AEW, the Paris-based private equity real estate firm, has launched a fund for investments in Germany’s “big seven” cities, it announced today. The City Office Germany property fund has attracted around €118 million from a number of undisclosed institutional investors already.
The capital raise means the firm is almost halfway towards it total equity target of €250 million, which would deliver an investment capacity of €500 million assuming a maximum loan to value of 50 percent.
AEW’s said its strategy for the fund was primarily acquisition of office assets in Germany’s seven leading cities, Munich, Berlin, Stuttgart, Dusseldorf, Cologne, Hamburg and Frankfurt. However, the firm added it would also consider investing beyond those cities providing they are forecast to experience strong rental growth.
“German office markets are experiencing robust tenant demand with limited supply of quality space, in part due to the conversion of office assets to alternative uses,” Sebastian Grobe, investment manager at AEW in Germany.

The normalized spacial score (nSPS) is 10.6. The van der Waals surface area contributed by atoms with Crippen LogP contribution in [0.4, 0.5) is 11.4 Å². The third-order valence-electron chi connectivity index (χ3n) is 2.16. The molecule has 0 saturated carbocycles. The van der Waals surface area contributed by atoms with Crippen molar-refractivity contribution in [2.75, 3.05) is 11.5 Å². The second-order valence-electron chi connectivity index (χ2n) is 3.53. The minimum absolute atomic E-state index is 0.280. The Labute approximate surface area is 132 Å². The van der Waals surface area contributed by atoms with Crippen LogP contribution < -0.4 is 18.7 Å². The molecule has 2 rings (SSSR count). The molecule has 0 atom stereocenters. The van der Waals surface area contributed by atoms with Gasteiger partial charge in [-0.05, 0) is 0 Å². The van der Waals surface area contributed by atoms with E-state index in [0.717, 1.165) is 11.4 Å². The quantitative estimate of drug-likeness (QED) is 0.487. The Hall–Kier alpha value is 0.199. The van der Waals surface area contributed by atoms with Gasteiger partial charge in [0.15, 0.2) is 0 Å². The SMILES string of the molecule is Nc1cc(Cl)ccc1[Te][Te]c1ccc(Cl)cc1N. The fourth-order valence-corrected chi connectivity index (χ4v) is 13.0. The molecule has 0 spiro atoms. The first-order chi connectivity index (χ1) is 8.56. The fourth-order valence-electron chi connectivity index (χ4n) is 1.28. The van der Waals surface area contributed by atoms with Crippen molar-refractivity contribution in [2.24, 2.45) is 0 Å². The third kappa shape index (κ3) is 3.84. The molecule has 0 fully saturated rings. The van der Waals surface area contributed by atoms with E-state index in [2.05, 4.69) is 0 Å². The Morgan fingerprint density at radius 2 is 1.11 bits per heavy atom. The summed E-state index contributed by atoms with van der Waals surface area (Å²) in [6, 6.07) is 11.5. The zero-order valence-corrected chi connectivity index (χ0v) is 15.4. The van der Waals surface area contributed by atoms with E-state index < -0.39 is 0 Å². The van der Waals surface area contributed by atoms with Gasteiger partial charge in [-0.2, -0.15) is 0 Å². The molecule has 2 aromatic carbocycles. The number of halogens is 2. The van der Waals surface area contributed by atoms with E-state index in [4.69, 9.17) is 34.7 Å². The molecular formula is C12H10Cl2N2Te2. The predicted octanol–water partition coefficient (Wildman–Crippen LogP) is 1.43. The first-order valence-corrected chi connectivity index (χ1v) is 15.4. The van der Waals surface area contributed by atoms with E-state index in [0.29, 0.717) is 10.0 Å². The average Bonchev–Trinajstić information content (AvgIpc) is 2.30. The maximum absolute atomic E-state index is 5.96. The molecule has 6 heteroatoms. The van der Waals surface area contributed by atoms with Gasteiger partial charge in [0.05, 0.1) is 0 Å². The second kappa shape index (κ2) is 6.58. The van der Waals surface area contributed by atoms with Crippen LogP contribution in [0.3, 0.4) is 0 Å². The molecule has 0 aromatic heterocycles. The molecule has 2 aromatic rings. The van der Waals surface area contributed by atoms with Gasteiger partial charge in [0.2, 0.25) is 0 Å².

“We will seek to deploy capital into locations that are underpinned by strong and growing economic fundamentals, and have secured a pipeline of opportunities which are under exclusivity,” added Grobe.
“The City Office Germany fund complements AEW’s existing European funds and we expect to continue demonstrating our ability to source attractive investment opportunities for our clients and to generate value, in what is an increasingly competitive investment market,” said Marc Langenbach, head of fund management and separate accounts, Germany at AEW.
AEW’s most recent fund raising activity in Europe came in March when it raised an additional €290 million for its Europe City Retail fund. The fundraise meant the firm had collected more than €415 million in total, surpassing its original investment target of €400 million.
The firm said at the time that, due to significant levels of demand for the fund, it was already in discussion with a number of investors and expected to increase the equity commitments up to €800 million over the next few years.